A Procession of Unacceptable Women
[Photos 1-3 by Paul Koudounaris 4: Mirabelle Jones]
This performance took place at The Hive Gallery as part of Downtown LA Art Walk on 12.11.14. A procession of women in long, ruffled dresses crying milk tears hidden by white lace veils carried animal bones as they slowly walked down Spring St., eventually arriving and passing through the length of The Hive Gallery. The women represented a line of literary heroines of the “fallen women” archetype: female characters who chose their own freedom in the form of death over adherence to societal expectations. In order of appearance these were: Antigone, Ophelia (Hamlet), Anna Karenina, Butterfly (Madame Butterfly), Edna Pontellier (The Awakening), Emma Bovary (Madame Bovary), and Esther Greenwood (The Bell Jar). The woman proceeded through the gallery towards the photo exhibition Portraits of Unacceptable Women. Standing in front of these portraits, the women made a circle of animal bones on the floor and holding golden books, each took turns reading aloud their dying words, invoking a long history of the depiction of “mad” and defiant women in literature. When the last of the last words were spoken aloud, the women stood with their heads hung low as a moment of silence passed. At last, they vanished from the gallery in the same manner in which they came.
Who Are The Unacceptable Women?
In the enduring “marriage or death” ultimatum given to female protagonists in literature and other fictional narratives, the women featured in this performance represent the phantom manifestations of the women who chose death. They are examples of the literary archetype of the “fallen woman,” “witch,” or “spinster” who makes the unacceptable mistake of choosing to violate the societal conditions that oppress her for the sake of her own freedom. This choice inevitably results in the woman’s permanent rejection and subsequent isolation from the community (who condemn her as “unfit” for society) often taking the form of the character’s self-enacted or community-demanded death. These characters drive home the message that refusing to meet societal expectations as a woman is essentially an act of physical and / or social suicide. The message is often heavily laden with the theme of “women in hysterics,” a trope which caricaturizes the authentic emotions and mental health of real women (this is further address in the photo series Unacceptable Women).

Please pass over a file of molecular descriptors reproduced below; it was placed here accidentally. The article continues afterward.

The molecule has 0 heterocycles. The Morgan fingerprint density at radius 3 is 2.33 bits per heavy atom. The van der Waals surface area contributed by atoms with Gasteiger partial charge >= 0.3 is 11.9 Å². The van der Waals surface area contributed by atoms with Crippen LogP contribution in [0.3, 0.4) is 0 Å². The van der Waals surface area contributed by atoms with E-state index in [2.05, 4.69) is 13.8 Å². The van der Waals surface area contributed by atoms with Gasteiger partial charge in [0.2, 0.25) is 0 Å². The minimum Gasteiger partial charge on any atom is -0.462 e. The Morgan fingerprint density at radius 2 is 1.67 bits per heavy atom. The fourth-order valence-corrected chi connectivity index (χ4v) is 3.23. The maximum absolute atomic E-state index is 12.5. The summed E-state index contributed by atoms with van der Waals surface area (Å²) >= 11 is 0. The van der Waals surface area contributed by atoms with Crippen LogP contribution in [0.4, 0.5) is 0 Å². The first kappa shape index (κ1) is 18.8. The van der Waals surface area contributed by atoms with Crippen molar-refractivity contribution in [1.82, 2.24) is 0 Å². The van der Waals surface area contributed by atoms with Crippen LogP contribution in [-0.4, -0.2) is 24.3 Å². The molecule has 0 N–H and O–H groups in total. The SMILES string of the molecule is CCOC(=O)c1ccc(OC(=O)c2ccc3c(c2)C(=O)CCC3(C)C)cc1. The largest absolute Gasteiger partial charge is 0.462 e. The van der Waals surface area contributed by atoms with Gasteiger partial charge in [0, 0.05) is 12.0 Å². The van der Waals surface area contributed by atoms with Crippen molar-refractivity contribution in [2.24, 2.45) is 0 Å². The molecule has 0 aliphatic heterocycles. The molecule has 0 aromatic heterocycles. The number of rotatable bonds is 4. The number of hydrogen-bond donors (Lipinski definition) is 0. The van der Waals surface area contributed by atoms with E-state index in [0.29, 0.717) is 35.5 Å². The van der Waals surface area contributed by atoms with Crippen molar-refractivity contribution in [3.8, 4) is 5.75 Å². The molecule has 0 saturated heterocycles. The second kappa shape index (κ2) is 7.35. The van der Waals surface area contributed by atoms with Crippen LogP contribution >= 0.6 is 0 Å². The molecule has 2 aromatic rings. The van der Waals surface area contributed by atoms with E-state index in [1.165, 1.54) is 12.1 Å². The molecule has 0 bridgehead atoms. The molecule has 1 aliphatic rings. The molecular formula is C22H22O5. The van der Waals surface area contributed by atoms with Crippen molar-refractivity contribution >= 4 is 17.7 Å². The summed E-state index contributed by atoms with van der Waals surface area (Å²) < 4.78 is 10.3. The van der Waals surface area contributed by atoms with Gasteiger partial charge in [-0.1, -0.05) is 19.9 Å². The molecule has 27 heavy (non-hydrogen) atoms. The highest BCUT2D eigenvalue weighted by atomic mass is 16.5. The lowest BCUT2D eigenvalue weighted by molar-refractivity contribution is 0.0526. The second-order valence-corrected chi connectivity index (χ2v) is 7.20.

However, there is an arc to the history of the depiction of suicidal women characters that is greatly shaped by the introduction of women writing about women towards the turn of the century onwards. Edna Pontellier of The Awakening by Kate Chopin and Esther Greenwood of Sylvia Plath’s dubiously autobiographical novel The Bell Jar are two characters who represent this shift. They are imbued with the spirit of the women authors who historically have chosen to craft strong, independent female characters who defy definition by their male counterparts: Kate Chopin, Virginia Woolf, Amy Tan, Zora Neale Hurston, Flannery O’Connor, Margaret Atwood, Sylvia Plath, Pauline Elizabeth Hopkins, Charlotte Perkins Gilman, Emily Dickinson and many more.
While influenced by the long history of women’s struggle for equality, the performance also asks contemporary questions concerning the status of women and how these narratives continue to influence the modern characterization of both women and men in film and literature. How do female characters continue to be disproportionately represented as dependent upon male characters? How does the strict definition of “women’s” vs. “men’s” roles fail to grant independence and honesty in the form of gender expression and gender fluidity? How does this narrative extend or differ when the protagonist’s race, class, sexual orientation, or gender differs from that of the trope of the wealthy cisgendered straight white female? Where do we find characters in modern film and fiction that break these rules and what are the benefits of producing and promoting them in contemporary works? If not marriage or death, what outcomes are or should be presented to independent female protagonists that reflect the contemporary realities of women’s lives?
With gratitude to Nathan Cartwright and The Hive Gallery for hosting this performance. This performance was an introduction to the photo series Portraits of Unacceptable Women.
- Antigone: Jessica Wise
- Ophelia: Anna Calloway
- Esther Greenwood: Michelle Jupiter
- Edna Pontellier: Brittany Elizabeth
- Emma Bovary: Roxanne Olivia Abell
- Butterfly: Lola Chan
- Anna Karenina: Penny Folger
- Directed by: Mirabelle Jones